Wisconsin’s ‘uninstructed’ voters send Biden a message to change course on Gaza : NPR


Halah Ahmad of Listen to Wisconsin speaks to supporters of the “uninstructed” movement in Milwaukee on Tuesday evening after polls closed in Wisconsin’s presidential primary.

Chuck Quirmbach/WUWM


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Chuck Quirmbach/WUWM

Halah Ahmad of Listen to Wisconsin speaks to supporters of the “uninstructed” movement in Milwaukee on Tuesday evening after polls closed in Wisconsin’s presidential primary.

Chuck Quirmbach/WUWM

With votes still being counted in Tuesday’s presidential primary in Wisconsin, the movement to protest President Biden at the ballot box in response to his handling of the war in Gaza has exceeded its own expectations.

With more than 90 percent of the votes counted, the “uninstructed” option on Democratic presidential primary ballots has garnered more than 45,000 votes, according to results from The Associated Press. That’s about 9 percent of the Democratic presidential primary vote counted so far.

Those margins may change as more votes are counted.

As expected, Biden won his party’s presidential primary in Wisconsin on Tuesday, according to race call by The Associated Press, and is already considered his party’s presumptive nominee.

But organizers, who said they wanted to send a message to Biden to change course before November, set a goal to get at least 20,000 people in Wisconsin to vote “uninstructed.”

That’s about equal to Biden’s margin of victory over former President Donald Trump in Wisconsin four years ago. Polls indicate another close race between the two men this year.

“We have blown his last margin of victory out of the water,” said Listen to Wisconsin spokesperson Heba Mohammad after watching Tuesday’s results. “He needs to be paying attention and calling for an immediate, permanent cease-fire, as soon as possible.”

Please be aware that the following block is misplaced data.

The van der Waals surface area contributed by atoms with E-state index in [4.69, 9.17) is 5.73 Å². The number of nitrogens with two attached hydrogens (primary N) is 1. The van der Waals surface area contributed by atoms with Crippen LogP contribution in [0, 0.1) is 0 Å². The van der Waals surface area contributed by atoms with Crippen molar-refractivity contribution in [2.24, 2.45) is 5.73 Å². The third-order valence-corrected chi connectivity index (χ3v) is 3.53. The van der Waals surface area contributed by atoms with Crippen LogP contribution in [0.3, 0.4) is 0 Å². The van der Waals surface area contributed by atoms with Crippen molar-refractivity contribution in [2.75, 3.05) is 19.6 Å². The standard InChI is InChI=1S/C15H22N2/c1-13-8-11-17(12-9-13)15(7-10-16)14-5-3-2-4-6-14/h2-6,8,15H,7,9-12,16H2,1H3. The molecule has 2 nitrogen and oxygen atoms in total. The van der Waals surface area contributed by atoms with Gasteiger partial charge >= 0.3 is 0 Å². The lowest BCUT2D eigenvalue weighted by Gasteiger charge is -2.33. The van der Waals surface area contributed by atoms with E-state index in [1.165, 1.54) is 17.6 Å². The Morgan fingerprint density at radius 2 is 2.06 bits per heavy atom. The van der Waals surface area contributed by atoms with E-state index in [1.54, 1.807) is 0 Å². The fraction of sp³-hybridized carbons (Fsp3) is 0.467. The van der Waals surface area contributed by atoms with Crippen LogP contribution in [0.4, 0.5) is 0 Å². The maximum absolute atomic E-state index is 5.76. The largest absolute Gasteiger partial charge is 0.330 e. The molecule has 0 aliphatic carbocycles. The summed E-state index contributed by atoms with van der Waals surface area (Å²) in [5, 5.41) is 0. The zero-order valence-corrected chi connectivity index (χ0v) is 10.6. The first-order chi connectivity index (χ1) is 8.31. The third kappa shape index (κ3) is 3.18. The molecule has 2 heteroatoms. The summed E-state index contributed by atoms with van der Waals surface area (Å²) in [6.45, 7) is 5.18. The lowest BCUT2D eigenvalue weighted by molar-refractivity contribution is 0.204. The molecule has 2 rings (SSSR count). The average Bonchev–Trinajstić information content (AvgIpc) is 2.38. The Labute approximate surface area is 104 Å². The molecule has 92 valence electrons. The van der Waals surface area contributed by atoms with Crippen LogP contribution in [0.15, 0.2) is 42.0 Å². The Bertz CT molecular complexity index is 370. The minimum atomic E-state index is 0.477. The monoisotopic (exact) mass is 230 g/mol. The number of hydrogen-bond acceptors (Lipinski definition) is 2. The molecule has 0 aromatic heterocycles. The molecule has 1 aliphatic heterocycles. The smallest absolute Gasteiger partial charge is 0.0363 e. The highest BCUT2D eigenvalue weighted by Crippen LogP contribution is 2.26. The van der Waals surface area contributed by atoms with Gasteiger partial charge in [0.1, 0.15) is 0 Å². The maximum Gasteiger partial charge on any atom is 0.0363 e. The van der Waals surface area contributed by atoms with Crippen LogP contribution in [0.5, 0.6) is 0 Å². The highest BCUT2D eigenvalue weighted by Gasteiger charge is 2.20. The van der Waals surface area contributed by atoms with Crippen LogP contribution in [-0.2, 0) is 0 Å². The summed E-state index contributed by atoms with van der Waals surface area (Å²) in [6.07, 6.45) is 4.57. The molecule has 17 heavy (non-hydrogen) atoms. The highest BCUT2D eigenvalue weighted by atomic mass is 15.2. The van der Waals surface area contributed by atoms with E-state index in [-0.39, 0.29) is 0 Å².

The protest vote in Wisconsin is the latest in a string of similar movements in other states where voters have tied their support of Biden on Democratic presidential primary ballots to the war in Gaza.

Voters across the states have a common goal in urging the Biden administration to do more to bring about an immediate, permanent cease-fire in the Israel-Hamas war and halting U.S. military aid to Israel.

Following the Hamas-led October 7 attacks on Israel, which Israel says killed around 1,200 people, Israel launched a counter-offensive that has killed more than 32,000 people, according to Gaza health officials.

Supporters of the “Vote Uninstructed” movement join a pro-Palestinian march in Milwaukee last Saturday.

Chuck Quirmbach/WUWM


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Chuck Quirmbach/WUWM

Supporters of the “Vote Uninstructed” movement join a pro-Palestinian march in Milwaukee last Saturday.

Chuck Quirmbach/WUWM

Last month, in Minnesota about 19% of the Democratic presidential primary vote was for the “uncommitted” option on the state’s ballots, according to results from The Associated Press. That followed a tally of 13% of the vote in Michigan’s Democratic presidential primary, which was held in February. There have also been campaigns that resulted in “uncommitted” votes in Massachusetts, North Carolina, Hawaii, and Washington, along with other states that have similar choices on their ballots.

Not every state has an uncommitted or uninstructed option on their ballot. In states that do, the choice typically receives thousands of votes in presidential primaries.

The organizers behind these movements are counting this year’s results as a win that could have a meaningful impact, especially in what is expected to be a highly competitive race between Biden and former President Donald Trump.

In a statement to NPR ahead of Tuesday’s election, the Biden-Harris campaign said “the President believes that making your voice heard is fundamental to who we are as Americans” and that “Biden shares the goal for an end to the violence and a just and lasting peace in the Middle East.”

NPR Political Reporter Elena Moore contributed to this report

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